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Legislative Assembly for the ACT: 2001 Week 7 Hansard (20 June) . . Page.. 2193 ..

MR HARGREAVES (continuing):

Mr Speaker, I think it is obscene to introduce a scheme which is going to cost the taxpayers of this town $27 million a couple of days before the caretaker period begins. Had this government come forward at the beginning of the last financial year and said it was going to introduce a free bus scheme, we would have said that we did not like it, but we would have accepted the fact that the crossbench would have applied the principle that Mr Osborne often talks about and say that the government is entitled to its budget. We are talking about the government being entitled to a $27 million budget for the best part of 16 weeks. As I said before, if it were a $100,000 project, it would not be quite so much of a problem as we could undo it if we had to, but a $27 million one would go too far past that. I urge everybody in this Assembly to consider that all Labor is asking for is to have it put off; not to pull out the money.

MR OSBORNE: Mr Speaker, I seek leave to speak again.

Leave granted.

MR OSBORNE: I have been upstairs listening to the debate and feel the need to make a couple of points. I will be very brief. Mr Speaker, I shudder to think what this place would have been like over the last six years if we had followed the convention of the Labor Party and other members of the crossbench. This is the first year that I have been in here that the Labor Party has been actually supporting a budget. I am not sure whether Ms Tucker is going to support the budget. That is obviously a decision that she will make tomorrow. There have been conventions that we on this part of the crossbench have followed. The decision that we face every year is simple: the government puts down its budget and we support it or we do not.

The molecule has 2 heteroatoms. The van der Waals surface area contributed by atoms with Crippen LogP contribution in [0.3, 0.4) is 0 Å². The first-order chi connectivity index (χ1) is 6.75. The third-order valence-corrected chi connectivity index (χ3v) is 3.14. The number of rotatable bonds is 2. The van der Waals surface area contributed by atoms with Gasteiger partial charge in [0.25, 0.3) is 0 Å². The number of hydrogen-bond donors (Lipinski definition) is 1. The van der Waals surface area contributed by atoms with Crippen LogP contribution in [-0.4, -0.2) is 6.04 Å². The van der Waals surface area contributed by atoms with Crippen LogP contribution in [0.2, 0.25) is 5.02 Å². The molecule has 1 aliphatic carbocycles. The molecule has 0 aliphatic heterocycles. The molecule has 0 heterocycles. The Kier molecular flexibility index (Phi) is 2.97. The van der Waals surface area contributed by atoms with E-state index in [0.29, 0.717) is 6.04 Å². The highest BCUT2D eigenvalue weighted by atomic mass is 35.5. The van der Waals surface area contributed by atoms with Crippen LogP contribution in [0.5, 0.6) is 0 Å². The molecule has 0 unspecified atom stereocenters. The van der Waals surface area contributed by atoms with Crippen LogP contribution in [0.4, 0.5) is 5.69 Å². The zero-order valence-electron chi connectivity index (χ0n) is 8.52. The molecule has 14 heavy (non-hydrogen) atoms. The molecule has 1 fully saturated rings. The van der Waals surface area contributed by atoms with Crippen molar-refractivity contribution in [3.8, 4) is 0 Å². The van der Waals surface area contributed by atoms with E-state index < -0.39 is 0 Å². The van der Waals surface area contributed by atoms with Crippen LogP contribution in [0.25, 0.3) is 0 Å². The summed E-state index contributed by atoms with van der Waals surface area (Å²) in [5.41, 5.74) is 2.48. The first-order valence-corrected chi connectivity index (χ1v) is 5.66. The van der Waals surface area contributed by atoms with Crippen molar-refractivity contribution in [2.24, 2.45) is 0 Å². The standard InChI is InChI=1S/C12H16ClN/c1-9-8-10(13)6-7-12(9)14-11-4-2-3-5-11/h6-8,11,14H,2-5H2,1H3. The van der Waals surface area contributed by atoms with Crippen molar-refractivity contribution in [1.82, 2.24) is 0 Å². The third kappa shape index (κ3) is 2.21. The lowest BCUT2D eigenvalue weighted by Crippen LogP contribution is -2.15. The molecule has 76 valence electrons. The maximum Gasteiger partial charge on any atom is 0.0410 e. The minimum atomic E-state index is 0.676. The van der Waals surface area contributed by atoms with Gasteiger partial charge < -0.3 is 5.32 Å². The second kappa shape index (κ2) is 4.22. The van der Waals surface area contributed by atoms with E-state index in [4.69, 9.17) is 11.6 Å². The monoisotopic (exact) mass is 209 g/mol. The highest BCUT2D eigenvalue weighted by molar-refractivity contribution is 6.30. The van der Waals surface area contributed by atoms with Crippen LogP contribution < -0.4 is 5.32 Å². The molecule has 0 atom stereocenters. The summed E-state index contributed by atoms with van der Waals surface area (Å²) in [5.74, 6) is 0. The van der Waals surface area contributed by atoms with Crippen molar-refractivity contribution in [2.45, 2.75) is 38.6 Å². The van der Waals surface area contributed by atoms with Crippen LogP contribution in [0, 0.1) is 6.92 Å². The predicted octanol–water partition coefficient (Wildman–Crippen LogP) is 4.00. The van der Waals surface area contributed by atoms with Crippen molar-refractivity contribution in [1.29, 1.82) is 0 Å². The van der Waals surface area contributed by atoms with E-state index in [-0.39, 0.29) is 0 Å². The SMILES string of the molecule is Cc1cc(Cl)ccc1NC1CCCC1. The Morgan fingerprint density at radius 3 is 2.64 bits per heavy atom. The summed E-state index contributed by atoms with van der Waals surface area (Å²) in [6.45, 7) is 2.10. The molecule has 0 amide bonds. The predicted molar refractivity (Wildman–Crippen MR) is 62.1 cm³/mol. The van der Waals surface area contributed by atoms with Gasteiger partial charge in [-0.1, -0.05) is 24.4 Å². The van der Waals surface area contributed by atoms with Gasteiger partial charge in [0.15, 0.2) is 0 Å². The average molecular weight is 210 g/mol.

Mr Berry: Okay, you can vote with us against the budget.

MR OSBORNE: If members of the Labor Party want to talk to me about voting against the budget, I am always happy to talk to them about that type of thing, but I have never tinkered around the edges or tried to amend different lines in the budget. The temptation has been there for me, Mr Speaker. There have been lots of instances in the last six years where I would have liked to see the money being spent somewhere else. School buses are one example. There has been money forked out to some of the lobby groups that I think could have been better spent. I could go through the budget and find millions and millions of dollars about which I would like to move a motion like this one and have the government spend the money somewhere else.

Mr Rugendyke and I have to make a decision every year on whether to support the budget. We support the budget because we believe in stability. Last year, we were faced with a grave decision to make through the actions of others. The Labor Party and the Greens put their hands up and said, "We are going to block supply." Eventually, I had to make a decision on the whole budget over an issue on which I do not need to go over the details as it has been discussed many times in this place. But we have to decide whether to support a budget. I learned from Mr Moore during the time that he sat with me that, at the end of the day, you cannot force governments to change this or that on a whim.

Mr Berry: Oh, no, you didn't do that!

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